Women Drop Out of STEM Fields Because They Fear Failure

A couple of new studies suggest that women might be "self-selecting" out of STEM fields because we're trained to fear mediocrity and failure. It makes sense—when you're told all your life that you have to be "twice as good" to compete "in a man's world," it's tough to feel like you have the luxury of taking chances.

And when you get into specifically male-dominated fields, the pressure to excel is even more intense—after all, the reputation of your entire gender is riding on you. Though it's not exactly a hard science (YET), stand-up comedy is a straightforward example. When a male comic bombs, it's because that guy had a bad set or a bad crowd. When a female comic bombs, it's because women aren't funny.

Right.

Bryce Covert at the Nation offers some insightful explication:

Women have overtaken men in college attendance. Yet they end up being just about 30 percent of the people who graduate with economics degrees and 41 percent of those from science and engineering programs.

And a pair of studies diagnose one source of this leaking pipeline: these disciplines grade on a tough curve, and as women's grades fall in economics or STEM (science, technology, engineering and math) classes, their likelihood of ditching those classes rises. Catherine Rampell, who draws the studies together in The Washington Post, worries this means women are self-selecting out "because they fear delivering imperfection in the 'hard' fields" and urges women "to overcome our B-phobia."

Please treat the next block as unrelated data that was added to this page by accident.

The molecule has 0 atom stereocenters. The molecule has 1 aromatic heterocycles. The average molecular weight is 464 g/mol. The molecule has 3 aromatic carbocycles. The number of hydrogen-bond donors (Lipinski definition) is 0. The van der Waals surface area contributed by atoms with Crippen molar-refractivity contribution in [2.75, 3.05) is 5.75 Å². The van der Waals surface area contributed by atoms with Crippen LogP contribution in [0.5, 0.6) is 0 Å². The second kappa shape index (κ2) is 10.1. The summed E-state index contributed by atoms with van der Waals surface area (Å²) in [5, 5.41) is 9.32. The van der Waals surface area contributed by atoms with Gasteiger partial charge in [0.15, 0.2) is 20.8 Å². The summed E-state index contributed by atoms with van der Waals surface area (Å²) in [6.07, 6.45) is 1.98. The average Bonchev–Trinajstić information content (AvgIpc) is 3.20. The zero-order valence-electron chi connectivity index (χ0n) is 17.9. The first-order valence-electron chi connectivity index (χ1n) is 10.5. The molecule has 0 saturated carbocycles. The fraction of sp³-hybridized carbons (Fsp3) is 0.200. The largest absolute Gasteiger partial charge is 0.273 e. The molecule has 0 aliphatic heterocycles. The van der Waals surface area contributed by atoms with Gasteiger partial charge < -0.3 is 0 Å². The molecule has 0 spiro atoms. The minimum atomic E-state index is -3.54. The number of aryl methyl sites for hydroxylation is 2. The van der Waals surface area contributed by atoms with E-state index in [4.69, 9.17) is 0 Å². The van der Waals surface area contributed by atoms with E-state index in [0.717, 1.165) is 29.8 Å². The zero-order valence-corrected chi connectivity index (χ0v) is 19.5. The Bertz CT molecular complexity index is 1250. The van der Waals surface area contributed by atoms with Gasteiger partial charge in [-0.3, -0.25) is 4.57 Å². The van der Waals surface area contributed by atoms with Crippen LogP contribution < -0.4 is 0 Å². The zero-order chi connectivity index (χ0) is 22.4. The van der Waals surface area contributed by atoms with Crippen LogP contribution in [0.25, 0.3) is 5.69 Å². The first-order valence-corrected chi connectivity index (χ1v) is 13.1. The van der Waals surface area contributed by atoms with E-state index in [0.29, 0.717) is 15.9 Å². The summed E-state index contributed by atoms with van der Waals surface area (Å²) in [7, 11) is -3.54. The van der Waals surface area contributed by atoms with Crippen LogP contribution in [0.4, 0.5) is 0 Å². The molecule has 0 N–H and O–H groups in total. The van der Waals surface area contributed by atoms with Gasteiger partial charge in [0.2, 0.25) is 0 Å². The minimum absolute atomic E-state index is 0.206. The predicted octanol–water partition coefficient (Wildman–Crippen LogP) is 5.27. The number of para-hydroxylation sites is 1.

And, digging deeper:

In a series of studies in the 1980s, psychologist Carol Dweck looked at how bright fifth graders handled challenging materials. She found that girls quickly give up when given something new and complex. Boys, on the other hand, see it as a challenge and are more likely to try again instead of throwing in the towel. In writing about this study, Heidi Grant Halvorson, says, "The only difference was how bright boys and girls interpreted difficulty—what it meant to them when material seemed hard to learn." Bright girls lost confidence quickly, and researchers found it's because they think their abilities are something innate and immutable. Boys think that can gain abilities by trying harder.

It's worth reading the whole thing.

And, while you're at it, go hire a woman and tell a girl not to give up.

Image via Monkey Business Images/Shutterstock.